Level 4: tournaments, out-of-conference/league play and out-of-state play are allowed. Championship games would also be allowed.

The guidelines take effect Aug. 15. Based on current conditions in Illinois, lower risk sports can be played at levels 1, 2 and 3, Pritzker said. Medium risk sports can be played at levels 1 and 2, and higher risk sports can be played at level 1.

“I know our hearts break when we hear the word ‘restrictions,’ especially when it comes to our children’s love for their sports. Whether this year is their first time on the court or it’s their senior season – this isn’t the news anyone wants to hear,” Pritzker said. “But with rising rates of spread of the virus, with rising positivity rates throughout Illinois and the United States, this is a situation where the toughest choice is also the safest one.”

Pritzker added that sports organizations should make temperature checks available and participants and coaches should monitor for symptoms of COVID-19 and should not participate if they are experiencing illness. Sports organizers or coaches also must maintain attendance logs of participants for contact tracing purposes. 

Athletic equipment such as bats and hockey sticks should be cleaned between each use. Other equipment, including personal gear such as hockey, football, lacrosse, or other sports using helmets, pads, or gloves, should only be used by one person and not shared.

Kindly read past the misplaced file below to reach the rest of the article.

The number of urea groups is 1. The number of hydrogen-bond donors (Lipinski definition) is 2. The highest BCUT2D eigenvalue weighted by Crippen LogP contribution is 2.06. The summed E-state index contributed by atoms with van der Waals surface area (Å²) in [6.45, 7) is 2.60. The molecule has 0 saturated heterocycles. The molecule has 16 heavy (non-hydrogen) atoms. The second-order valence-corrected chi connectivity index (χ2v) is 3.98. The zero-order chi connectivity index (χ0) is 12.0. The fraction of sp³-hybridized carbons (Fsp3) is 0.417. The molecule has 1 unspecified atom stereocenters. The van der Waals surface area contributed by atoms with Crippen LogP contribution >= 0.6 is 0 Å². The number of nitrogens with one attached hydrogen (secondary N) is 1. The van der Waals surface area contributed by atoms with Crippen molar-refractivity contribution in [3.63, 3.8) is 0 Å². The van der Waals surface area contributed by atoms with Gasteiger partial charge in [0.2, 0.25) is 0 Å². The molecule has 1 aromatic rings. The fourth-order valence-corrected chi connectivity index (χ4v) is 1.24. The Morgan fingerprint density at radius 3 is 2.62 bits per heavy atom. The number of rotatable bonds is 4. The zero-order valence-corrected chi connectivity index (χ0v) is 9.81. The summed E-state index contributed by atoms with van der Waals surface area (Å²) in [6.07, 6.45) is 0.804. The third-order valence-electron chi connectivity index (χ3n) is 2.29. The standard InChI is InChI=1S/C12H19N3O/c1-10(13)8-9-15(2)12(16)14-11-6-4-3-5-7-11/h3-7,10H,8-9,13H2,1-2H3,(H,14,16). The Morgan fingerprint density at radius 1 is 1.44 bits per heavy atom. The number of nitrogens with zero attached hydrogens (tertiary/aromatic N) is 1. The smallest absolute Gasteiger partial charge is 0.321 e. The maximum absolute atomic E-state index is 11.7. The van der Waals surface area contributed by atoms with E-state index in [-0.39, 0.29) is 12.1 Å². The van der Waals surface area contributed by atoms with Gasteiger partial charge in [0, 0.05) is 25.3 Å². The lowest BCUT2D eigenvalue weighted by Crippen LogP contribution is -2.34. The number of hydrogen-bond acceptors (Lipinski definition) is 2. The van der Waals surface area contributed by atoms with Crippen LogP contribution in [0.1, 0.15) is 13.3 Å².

Illinois first issued guidelines for youth and recreational sports in late May, when every region in the state advanced to Phase 3 of the Restore Illinois plan. The latest guidelines make adjustments to temporarily halt competitive play for most higher to medium-risk sports pending further health progress, as well as to provide additional clarity on capacity limits and high school sports.

IHSA Board of Directors meet

The IHSA Board of Directors met for a special meeting on Wednesday, where they approved plans for the 2020-21 school year. This plan has been sent to the IDPH for final approval.

“This plan, like nearly every aspect of our current lives, remains fluid,” IHSA Executive Director Craig Anderson said. “Changes may come, and if they do, we will be agile while putting safety and students first. It was important that we provide a framework today for our student-athletes, coaches, administrators, and officials to begin preparing for the 2020-21 school year.”